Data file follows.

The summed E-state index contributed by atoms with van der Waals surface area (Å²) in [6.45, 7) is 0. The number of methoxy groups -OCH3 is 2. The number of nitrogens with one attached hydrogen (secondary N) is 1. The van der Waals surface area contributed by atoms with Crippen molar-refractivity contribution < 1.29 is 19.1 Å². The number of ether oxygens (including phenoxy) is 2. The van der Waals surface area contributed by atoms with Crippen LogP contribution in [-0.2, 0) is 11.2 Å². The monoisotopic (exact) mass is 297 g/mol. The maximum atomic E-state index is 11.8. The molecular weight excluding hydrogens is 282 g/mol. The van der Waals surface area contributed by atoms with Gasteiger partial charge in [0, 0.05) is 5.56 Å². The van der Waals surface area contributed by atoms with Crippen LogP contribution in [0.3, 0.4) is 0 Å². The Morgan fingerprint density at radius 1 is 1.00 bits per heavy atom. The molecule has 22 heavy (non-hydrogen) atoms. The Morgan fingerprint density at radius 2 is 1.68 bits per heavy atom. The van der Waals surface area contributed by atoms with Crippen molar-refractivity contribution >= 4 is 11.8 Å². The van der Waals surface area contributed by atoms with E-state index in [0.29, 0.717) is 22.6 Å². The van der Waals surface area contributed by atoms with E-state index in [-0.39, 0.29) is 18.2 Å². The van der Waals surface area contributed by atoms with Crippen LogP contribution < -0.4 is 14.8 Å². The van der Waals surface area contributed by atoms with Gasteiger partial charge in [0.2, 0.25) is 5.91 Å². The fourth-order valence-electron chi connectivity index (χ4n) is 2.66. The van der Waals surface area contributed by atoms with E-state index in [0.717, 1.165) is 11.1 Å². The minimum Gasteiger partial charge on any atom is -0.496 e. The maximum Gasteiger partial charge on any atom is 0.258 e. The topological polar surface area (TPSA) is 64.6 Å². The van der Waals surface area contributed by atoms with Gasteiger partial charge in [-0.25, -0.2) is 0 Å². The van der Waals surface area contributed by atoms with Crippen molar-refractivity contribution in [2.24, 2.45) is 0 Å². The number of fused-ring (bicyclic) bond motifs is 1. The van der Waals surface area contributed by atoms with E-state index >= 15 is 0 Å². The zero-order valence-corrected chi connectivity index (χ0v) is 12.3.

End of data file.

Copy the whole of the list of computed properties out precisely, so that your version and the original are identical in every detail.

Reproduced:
The summed E-state index contributed by atoms with van der Waals surface area (Å²) in [6.45, 7) is 0. The number of methoxy groups -OCH3 is 2. The number of nitrogens with one attached hydrogen (secondary N) is 1. The van der Waals surface area contributed by atoms with Crippen molar-refractivity contribution < 1.29 is 19.1 Å². The number of ether oxygens (including phenoxy) is 2. The van der Waals surface area contributed by atoms with Crippen LogP contribution in [-0.2, 0) is 11.2 Å². The monoisotopic (exact) mass is 297 g/mol. The maximum atomic E-state index is 11.8. The molecular weight excluding hydrogens is 282 g/mol. The van der Waals surface area contributed by atoms with Gasteiger partial charge in [0, 0.05) is 5.56 Å². The van der Waals surface area contributed by atoms with Crippen LogP contribution in [0.3, 0.4) is 0 Å². The Morgan fingerprint density at radius 1 is 1.00 bits per heavy atom. The molecule has 22 heavy (non-hydrogen) atoms. The Morgan fingerprint density at radius 2 is 1.68 bits per heavy atom. The van der Waals surface area contributed by atoms with Crippen molar-refractivity contribution >= 4 is 11.8 Å². The van der Waals surface area contributed by atoms with E-state index in [0.29, 0.717) is 22.6 Å². The van der Waals surface area contributed by atoms with E-state index in [-0.39, 0.29) is 18.2 Å². The van der Waals surface area contributed by atoms with Crippen LogP contribution < -0.4 is 14.8 Å². The van der Waals surface area contributed by atoms with Gasteiger partial charge in [0.2, 0.25) is 5.91 Å². The fourth-order valence-electron chi connectivity index (χ4n) is 2.66. The van der Waals surface area contributed by atoms with E-state index in [0.717, 1.165) is 11.1 Å². The minimum Gasteiger partial charge on any atom is -0.496 e. The maximum Gasteiger partial charge on any atom is 0.258 e. The topological polar surface area (TPSA) is 64.6 Å². The van der Waals surface area contributed by atoms with Gasteiger partial charge in [-0.25, -0.2) is 0 Å². The van der Waals surface area contributed by atoms with Crippen molar-refractivity contribution in [2.24, 2.45) is 0 Å². The number of fused-ring (bicyclic) bond motifs is 1. The van der Waals surface area contributed by atoms with E-state index >= 15 is 0 Å². The zero-order valence-corrected chi connectivity index (χ0v) is 12.3.